Senate Republicans Go Looking for Pen Pals in Iran

The only good news about the open letter that Senator Tom Cotton (R-Mad As Hell) and forty-six other senators addressed to “the Leaders of the Islamic Republic of Iran” is that they did not post it on Hillary Clinton’s basement server (“blazing fast DNS hosting, top adult portal for bored husbands…”).

Instead, I presume, a junior Republican senator was dispatched to find an envelope and a mailing address for Iran’s leaders (“What’s the zip code for Paradise?”), if the Republican leadership can figure out exactly who is in charge in Tehran.

Although Cotton’s open letter does not indicate any carbon copies, it can be assumed that the bcc’s (blind carbon copies) included President Obama, Secretary of State Kerry, and Democratic colleagues nervous that their votes for Obamacare will cost them reelection.

In that sense, the letter is best understood as a ransom note. I am a little surprised the senators didn’t tell the Iranian arms negotiators: “If you want to see our President again, do as we say, and no one will get hurt,” and spell it out with letters cut from a magazine, maybe Commentary or National Review.


Earlier Iranian officials at court, receiving foreign envoys and correspondence.

* * *

To whom is the letter addressed?

As a refresher course for those who gave up following Iranian governance after the Shah skipped bail in 1979, the Islamic Republic of Iran has a popularly elected president (Hassan Rouhani) and parliament (located in Tehran), but also a Supreme Council of the Cultural Revolution (with its headquarters in Qom) that can reject candidates standing for office and veto legislation passed in parliament.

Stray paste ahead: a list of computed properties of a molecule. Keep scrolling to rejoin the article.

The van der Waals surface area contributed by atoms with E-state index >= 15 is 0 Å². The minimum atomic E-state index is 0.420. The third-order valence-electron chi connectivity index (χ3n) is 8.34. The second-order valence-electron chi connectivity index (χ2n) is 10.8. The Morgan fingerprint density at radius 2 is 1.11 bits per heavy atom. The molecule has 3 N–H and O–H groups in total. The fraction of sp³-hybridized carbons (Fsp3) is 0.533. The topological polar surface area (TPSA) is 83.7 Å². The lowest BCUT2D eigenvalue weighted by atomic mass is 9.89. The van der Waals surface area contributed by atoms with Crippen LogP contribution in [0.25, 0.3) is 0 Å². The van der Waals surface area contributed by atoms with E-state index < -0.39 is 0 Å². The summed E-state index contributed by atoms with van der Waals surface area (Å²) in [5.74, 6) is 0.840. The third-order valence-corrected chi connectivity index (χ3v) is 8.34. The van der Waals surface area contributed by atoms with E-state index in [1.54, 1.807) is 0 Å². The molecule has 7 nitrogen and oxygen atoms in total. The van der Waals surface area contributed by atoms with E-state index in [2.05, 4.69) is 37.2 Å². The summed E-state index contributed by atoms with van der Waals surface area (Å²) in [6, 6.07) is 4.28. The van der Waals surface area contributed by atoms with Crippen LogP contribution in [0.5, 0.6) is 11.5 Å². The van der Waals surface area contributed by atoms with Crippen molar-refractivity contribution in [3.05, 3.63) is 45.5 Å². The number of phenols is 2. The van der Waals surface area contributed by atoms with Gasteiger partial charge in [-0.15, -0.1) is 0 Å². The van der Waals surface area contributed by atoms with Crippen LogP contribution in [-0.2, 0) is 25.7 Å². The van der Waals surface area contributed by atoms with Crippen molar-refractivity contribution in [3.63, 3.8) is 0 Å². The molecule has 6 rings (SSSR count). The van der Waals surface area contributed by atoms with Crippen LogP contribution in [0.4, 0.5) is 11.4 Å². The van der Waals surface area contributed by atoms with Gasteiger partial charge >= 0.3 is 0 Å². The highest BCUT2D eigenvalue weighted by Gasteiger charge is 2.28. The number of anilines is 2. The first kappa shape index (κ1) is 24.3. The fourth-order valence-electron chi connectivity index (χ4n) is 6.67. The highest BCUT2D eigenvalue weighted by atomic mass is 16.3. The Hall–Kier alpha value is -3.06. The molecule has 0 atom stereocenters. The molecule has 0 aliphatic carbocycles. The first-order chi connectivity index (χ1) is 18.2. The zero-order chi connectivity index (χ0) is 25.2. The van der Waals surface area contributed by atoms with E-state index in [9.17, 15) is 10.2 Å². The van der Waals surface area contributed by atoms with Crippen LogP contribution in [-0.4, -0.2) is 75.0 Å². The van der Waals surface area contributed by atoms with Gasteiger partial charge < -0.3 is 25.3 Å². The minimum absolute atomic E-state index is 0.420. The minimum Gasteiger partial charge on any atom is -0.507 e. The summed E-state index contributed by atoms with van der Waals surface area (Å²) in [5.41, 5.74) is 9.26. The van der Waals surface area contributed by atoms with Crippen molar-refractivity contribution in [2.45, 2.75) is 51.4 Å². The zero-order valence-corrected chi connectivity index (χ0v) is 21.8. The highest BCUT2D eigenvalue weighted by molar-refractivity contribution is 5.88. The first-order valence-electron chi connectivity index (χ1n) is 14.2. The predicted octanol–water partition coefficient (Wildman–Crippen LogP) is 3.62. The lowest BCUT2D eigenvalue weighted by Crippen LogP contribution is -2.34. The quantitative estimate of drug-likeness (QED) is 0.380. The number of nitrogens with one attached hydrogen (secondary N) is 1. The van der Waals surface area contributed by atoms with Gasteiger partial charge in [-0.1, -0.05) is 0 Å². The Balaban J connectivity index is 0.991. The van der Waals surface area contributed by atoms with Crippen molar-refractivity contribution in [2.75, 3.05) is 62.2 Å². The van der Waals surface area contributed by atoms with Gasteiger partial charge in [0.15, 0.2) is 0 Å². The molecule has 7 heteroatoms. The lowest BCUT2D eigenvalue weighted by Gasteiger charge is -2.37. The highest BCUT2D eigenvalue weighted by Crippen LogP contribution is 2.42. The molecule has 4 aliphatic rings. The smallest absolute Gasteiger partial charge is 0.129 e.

To make things more complicated—at least when it comes to getting the open letter in the right hands—Iran also has a Supreme Leader, Ayatollah Ali Khamenei. (In his earlier life Khamenei was a government bureaucrat, so imagine former Italian Prime Minister Silvio Berlusconi getting promoted to become pope.)

A wily political operative, Khamenei can overrule both the council and elected government officials, although of late he has been in and out of the hospital, suffering from cancer.

Beyond Iran’s Islamic federalism, other players who might want to take special delivery of a leadership letter include the Revolutionary Guards (think of China’s red guards, although without the same sense of humor), the military (which defeated Iraq in the war from 1980-88), business interests around the mullahs, and the voters, who in some 1000 municipal elections across the country are free to elect candidates of their own choosing, without interference from the clerics.

* * *

Once delivered, however, I suspect that the Republican scarlet letter will meet with other obstacles.

Whoever receives the letter from Senator Cotton and his cohorts might get the same impression of the American Senate than many users of the Internet have formed about the oil ministry in Nigeria.

Read in Tehran, did the translation of Cotton’s letter sound like this?

Hello my friend from Iran. Our aim of contacting you is to seek your assistance in transferring the sum of thirty-five trillion Iranian Rials (IRR 35,000,000,000,000) that were found in President Obama’s birthing room in Kenya.